It’s like my Grandaddy used to say, “If you gotta look for the light switch when you wake up to pee, you ain’t at home.” And I think “home” is really the only thing you can write with any authority.
How do you think memories can change with time? Do you think it’s better to edit memories to cope, or would it be better to vividly remember the past in order to move forward?
I think some people compartmentalize, and some people quarantine memories, depending on their capabilities. I think it’s important that they don’t change, but it’s like the weak link in a chain. [Memories] can be like parasites to a host. They will either serve him, or kill him. I tend to handcuff the violent offenders—but they’re free to roam.
Let’s talk about missed opportunity as a motivator in your novel. What is the significance of roads not traveled in Mickey’s journey?
Regret has sharp teeth, but there’s a version of her called “what if” that has a mouth of razor blades. I think if you’re not changed by life’s lessons, then you’ve missed the point. And there are lessons learned from both the doing, and the not. But windows of opportunity really are portholes. They’re not bay windows.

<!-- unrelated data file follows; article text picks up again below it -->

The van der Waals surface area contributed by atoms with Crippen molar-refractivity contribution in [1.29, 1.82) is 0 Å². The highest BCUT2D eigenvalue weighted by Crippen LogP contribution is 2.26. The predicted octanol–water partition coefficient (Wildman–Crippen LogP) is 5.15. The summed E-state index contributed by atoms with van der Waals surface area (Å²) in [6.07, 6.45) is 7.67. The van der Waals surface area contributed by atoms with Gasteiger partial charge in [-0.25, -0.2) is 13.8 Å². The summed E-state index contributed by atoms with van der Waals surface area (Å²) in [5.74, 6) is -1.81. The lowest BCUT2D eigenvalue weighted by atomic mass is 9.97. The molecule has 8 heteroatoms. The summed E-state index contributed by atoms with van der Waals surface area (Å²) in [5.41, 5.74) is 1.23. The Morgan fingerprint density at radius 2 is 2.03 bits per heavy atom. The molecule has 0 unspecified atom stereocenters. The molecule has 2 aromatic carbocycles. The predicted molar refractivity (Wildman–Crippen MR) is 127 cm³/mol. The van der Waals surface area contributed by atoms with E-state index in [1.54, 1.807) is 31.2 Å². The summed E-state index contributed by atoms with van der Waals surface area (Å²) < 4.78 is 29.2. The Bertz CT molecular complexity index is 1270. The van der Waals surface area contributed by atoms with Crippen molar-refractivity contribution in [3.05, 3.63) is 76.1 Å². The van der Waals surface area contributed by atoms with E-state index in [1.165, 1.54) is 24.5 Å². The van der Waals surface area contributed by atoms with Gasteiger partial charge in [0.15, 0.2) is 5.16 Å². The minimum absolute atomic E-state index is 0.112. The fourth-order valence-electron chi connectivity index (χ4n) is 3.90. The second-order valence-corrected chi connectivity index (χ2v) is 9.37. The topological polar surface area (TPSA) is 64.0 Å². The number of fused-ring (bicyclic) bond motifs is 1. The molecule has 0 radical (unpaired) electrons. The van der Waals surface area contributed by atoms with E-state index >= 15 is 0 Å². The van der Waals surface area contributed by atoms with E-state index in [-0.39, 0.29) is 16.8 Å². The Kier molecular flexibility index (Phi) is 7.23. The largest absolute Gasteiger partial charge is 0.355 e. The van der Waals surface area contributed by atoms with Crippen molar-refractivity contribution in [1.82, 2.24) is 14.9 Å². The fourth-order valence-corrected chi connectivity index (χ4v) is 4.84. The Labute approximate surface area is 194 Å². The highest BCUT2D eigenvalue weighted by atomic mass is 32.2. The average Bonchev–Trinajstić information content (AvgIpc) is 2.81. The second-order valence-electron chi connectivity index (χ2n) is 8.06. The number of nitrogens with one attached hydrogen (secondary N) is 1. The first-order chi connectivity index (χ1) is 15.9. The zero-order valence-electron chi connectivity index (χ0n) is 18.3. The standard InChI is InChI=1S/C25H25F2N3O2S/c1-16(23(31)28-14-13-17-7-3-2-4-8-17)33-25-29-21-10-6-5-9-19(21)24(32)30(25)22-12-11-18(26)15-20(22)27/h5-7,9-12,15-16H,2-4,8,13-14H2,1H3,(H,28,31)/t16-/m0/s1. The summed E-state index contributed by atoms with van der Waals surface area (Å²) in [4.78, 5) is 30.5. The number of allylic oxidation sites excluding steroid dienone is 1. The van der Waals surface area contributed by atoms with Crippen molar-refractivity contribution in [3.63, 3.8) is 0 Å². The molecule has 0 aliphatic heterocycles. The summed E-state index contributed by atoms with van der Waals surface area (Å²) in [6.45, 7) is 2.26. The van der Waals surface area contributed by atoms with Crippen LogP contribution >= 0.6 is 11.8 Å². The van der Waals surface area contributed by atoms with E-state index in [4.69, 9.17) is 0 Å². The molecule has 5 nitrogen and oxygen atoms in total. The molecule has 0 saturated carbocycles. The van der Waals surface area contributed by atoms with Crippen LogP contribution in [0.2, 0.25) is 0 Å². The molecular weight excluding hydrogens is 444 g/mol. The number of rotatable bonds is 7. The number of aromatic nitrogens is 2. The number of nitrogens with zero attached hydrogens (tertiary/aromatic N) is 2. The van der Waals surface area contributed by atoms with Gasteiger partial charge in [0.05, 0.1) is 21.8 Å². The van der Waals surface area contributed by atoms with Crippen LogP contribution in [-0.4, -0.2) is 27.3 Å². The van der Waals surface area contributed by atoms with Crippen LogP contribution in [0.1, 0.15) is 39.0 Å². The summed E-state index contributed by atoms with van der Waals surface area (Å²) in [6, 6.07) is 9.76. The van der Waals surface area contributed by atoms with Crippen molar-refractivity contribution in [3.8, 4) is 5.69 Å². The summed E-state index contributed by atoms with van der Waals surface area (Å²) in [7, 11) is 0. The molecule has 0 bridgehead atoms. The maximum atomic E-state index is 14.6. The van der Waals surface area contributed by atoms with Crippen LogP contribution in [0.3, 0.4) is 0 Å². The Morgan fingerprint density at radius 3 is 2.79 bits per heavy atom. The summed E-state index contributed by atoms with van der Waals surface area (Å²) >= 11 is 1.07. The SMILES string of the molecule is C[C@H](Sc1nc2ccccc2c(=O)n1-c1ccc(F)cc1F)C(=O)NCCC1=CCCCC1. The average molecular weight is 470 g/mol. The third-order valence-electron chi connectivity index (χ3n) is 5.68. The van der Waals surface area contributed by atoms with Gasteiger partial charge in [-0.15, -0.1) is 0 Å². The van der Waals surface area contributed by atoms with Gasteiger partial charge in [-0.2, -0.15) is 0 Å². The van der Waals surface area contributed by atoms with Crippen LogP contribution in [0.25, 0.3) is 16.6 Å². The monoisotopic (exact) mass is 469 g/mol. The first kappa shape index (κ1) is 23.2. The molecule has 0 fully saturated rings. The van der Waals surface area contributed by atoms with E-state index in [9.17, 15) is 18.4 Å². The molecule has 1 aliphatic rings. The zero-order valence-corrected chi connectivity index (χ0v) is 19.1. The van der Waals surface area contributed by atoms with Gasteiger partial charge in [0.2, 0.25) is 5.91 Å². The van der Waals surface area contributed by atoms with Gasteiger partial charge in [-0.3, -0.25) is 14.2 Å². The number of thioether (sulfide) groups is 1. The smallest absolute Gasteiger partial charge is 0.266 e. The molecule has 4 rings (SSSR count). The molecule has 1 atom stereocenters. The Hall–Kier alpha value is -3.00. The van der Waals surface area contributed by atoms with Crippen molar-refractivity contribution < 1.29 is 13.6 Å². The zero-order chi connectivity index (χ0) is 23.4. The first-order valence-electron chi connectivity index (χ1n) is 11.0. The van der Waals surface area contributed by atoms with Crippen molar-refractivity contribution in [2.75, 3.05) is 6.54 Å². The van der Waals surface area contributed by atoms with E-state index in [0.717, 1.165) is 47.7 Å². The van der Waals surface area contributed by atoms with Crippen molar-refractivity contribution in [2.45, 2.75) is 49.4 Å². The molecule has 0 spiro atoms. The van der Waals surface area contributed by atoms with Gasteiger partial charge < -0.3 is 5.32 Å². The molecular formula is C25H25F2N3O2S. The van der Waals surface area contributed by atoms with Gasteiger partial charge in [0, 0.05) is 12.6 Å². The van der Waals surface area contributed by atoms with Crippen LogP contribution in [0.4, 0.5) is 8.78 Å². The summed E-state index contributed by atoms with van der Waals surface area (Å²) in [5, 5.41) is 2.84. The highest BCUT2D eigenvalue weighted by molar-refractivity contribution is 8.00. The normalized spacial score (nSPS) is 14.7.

In addition to a coming-of-age story, your novel is partial family saga. How does a family repair its fissures and grow together? And what about this genre is so appealing?
Man, I’m not so sure the genre is appealing at all. There are no guns. No nudity. Maybe I wrote this thirty years too late! But I feel better because of it. Maybe someone else will too.
The book had so many moments that made me stop and take note of a particular section, it’s basically very quotable and beautifully written, and I can see from Twitter that other people feel the same way, how does it feel for you to see people quoting sections of your work?